In the China-Burma-India Theater, Maj. Gen. Curtis Lemay asked the army for Black Widows to protect the Chinese bases that launched the first B-29 Superfortress missions against Japan. Maj. Gen. Claire Chennault, commanding the 14th Air Force, initially resisted, arguing that he could not support the logistical needs of a P-61 unit, but he eventually agreed. Black Widow crews patrolled at night over Lemay’s B-29 base at Chengtu and aided crews flying lost and damaged Superfortresses to find their way to safe landings. The U.S. Navy asked for 200 P-61s, perhaps to patrol at night above their ships, but the service never actually accepted any Black Widows. Beginning in March 1944, the U.S. Marines began training to fly the Black Widow on night fighter missions until the service cancelled the program a few months later. By the time World War II ended, the U. S. Army Air Forces had formed a total of 14 Black Widow squadrons. Two operated in the European Theater of Operations (ETO), eight in the Pacific Theater (PTO), two in the China-Burma-India (CBI) Theater, and two in the Mediterranean (MTO). The crews in these units tallied the following aerial victories:


53, 9 (unpiloted V-1 Buzz Bombs)







Total (Piloted Aircraft)


Grand Total (Piloted + Unpiloted)


The 422nd NFS operating in Europe produced more aces flying Black Widows than any other unit during the war. A crew reached ace level after downing five enemy aircraft.

To meet the Army’s need for more speed, faster climb, greater range and endurance, and the capability to operate at higher altitudes, Northrop developed the P-61 C-model. Engineers added: exhaust-driven turbosuperchargers instead of the mechanical units fitted to the A- and B-models; hardware in the wings to attach four pylons for mounting fuel tanks or bombs; air brakes mounted in the wings; and propellers with thick-chord blades. The improvements came too late for C-model Black Widows to see combat. Northrop stopped building the P-61 after the war ended.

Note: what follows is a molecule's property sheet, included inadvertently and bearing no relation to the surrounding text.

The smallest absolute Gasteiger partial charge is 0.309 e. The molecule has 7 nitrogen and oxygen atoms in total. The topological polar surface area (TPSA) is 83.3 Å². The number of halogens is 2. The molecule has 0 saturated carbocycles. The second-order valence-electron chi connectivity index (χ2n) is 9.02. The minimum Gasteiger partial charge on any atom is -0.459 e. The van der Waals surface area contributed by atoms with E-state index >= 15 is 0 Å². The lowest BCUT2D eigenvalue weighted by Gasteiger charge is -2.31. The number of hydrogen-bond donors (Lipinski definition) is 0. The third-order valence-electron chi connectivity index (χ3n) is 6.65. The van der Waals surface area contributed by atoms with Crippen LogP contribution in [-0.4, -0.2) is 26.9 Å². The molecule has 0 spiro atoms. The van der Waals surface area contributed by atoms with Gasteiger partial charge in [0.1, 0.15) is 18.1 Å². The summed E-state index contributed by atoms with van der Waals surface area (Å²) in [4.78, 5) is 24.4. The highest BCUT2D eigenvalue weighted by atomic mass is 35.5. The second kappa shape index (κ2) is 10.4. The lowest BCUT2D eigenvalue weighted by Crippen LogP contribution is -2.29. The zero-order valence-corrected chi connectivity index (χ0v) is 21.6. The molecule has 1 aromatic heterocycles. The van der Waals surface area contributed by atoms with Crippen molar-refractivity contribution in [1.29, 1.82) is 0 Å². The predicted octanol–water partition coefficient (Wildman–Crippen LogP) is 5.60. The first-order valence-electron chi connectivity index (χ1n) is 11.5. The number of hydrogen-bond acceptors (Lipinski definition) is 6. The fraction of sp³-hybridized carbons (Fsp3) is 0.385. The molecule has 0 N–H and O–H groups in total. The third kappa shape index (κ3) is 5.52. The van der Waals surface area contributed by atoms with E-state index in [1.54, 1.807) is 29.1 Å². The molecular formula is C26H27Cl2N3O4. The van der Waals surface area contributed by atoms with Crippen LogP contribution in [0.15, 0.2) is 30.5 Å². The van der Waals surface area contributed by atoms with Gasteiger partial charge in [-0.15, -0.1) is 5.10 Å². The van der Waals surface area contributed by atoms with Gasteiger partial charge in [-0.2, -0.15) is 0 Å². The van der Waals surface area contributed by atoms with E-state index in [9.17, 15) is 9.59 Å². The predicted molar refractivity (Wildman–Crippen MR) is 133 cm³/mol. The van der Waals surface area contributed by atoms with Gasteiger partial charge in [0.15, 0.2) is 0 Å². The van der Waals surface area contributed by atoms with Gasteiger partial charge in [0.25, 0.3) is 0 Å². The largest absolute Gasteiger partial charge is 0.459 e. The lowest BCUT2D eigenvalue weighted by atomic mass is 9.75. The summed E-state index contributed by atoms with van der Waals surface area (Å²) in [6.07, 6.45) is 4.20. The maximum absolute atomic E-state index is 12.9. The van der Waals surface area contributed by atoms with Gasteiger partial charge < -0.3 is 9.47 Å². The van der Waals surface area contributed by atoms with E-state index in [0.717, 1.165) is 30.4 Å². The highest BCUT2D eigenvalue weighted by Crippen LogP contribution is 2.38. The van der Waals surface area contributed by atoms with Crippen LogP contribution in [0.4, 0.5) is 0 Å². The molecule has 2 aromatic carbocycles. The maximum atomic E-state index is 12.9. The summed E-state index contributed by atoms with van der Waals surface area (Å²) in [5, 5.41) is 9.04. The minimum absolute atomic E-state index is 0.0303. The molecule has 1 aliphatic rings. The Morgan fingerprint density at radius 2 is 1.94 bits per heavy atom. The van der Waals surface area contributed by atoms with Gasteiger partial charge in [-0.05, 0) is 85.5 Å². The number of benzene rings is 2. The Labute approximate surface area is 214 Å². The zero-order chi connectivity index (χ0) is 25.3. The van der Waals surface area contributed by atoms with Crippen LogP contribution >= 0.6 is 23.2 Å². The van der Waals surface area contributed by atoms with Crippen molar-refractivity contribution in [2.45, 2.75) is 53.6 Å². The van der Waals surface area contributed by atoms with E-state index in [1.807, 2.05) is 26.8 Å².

Northrop had built the P-61 for combat. The airframe was strong, stable, and easy to control in the air, and the C-model could climb well to altitudes exceeding 40,000 feet. These attributes led the U.S. National Weather Service to select P-61Cs to investigate the inner workings of thunderstorms. Black Widow crews could fly into the storms carrying an array of sensors to measure turbulence, temperature, wind speeds, and the amount and types of precipitation. The Weather Service started Project Thunderstorm in 1945 using federal grant money. Phase I of the project was based at Pinecastle Army Airfield, Florida and the flight program took place from late June to mid-September 1946. A typical mission used five Black Widows flying into a storm at altitudes varying from five to twenty-five thousand feet. In February 1947, Phase II of the project moved to Clinton County Army Air Base, Ohio, and pilots flew storm missions from May to September 1947. Three years later, the National Air Museum (NAM)—forerunner of the Smithsonian’s National Air and Space Museum—accepted one of the Project Thunderstorm P-61s, a P-61C-1-NO (serial number 43-8330), for its collection.